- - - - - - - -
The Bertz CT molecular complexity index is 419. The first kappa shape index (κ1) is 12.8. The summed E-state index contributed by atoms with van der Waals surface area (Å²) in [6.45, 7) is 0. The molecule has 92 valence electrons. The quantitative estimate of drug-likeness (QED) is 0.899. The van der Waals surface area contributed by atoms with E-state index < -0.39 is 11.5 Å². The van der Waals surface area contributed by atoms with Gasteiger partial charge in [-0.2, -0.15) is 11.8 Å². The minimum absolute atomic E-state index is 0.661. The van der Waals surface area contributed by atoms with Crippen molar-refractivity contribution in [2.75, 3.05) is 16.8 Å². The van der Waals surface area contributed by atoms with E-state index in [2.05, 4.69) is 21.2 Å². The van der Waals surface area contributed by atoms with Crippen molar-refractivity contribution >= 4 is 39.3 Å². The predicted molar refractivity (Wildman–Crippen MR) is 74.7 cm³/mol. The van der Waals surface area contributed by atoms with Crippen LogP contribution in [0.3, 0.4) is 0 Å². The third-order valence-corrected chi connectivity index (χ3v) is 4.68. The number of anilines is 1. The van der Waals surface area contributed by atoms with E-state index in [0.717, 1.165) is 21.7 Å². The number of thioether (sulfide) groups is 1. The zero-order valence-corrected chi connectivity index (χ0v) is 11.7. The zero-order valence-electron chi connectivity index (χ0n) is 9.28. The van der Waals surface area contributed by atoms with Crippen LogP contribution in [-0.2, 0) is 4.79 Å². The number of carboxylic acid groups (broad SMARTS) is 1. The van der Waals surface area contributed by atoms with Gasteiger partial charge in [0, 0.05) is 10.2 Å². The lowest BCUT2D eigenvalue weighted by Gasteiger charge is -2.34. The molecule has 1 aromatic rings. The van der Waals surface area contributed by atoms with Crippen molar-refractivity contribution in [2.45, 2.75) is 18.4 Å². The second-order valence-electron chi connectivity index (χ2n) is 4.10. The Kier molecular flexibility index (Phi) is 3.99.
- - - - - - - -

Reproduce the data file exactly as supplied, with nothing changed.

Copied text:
The Bertz CT molecular complexity index is 419. The first kappa shape index (κ1) is 12.8. The summed E-state index contributed by atoms with van der Waals surface area (Å²) in [6.45, 7) is 0. The molecule has 92 valence electrons. The quantitative estimate of drug-likeness (QED) is 0.899. The van der Waals surface area contributed by atoms with E-state index < -0.39 is 11.5 Å². The van der Waals surface area contributed by atoms with Gasteiger partial charge in [-0.2, -0.15) is 11.8 Å². The minimum absolute atomic E-state index is 0.661. The van der Waals surface area contributed by atoms with Crippen molar-refractivity contribution in [2.75, 3.05) is 16.8 Å². The van der Waals surface area contributed by atoms with E-state index in [2.05, 4.69) is 21.2 Å². The van der Waals surface area contributed by atoms with Crippen molar-refractivity contribution >= 4 is 39.3 Å². The predicted molar refractivity (Wildman–Crippen MR) is 74.7 cm³/mol. The van der Waals surface area contributed by atoms with Crippen LogP contribution in [0.3, 0.4) is 0 Å². The third-order valence-corrected chi connectivity index (χ3v) is 4.68. The number of anilines is 1. The van der Waals surface area contributed by atoms with E-state index in [0.717, 1.165) is 21.7 Å². The number of thioether (sulfide) groups is 1. The zero-order valence-corrected chi connectivity index (χ0v) is 11.7. The zero-order valence-electron chi connectivity index (χ0n) is 9.28. The van der Waals surface area contributed by atoms with Crippen LogP contribution in [-0.2, 0) is 4.79 Å². The number of carboxylic acid groups (broad SMARTS) is 1. The van der Waals surface area contributed by atoms with Gasteiger partial charge in [0, 0.05) is 10.2 Å². The lowest BCUT2D eigenvalue weighted by Gasteiger charge is -2.34. The molecule has 1 aromatic rings. The van der Waals surface area contributed by atoms with Crippen molar-refractivity contribution in [2.45, 2.75) is 18.4 Å². The second-order valence-electron chi connectivity index (χ2n) is 4.10. The Kier molecular flexibility index (Phi) is 3.99.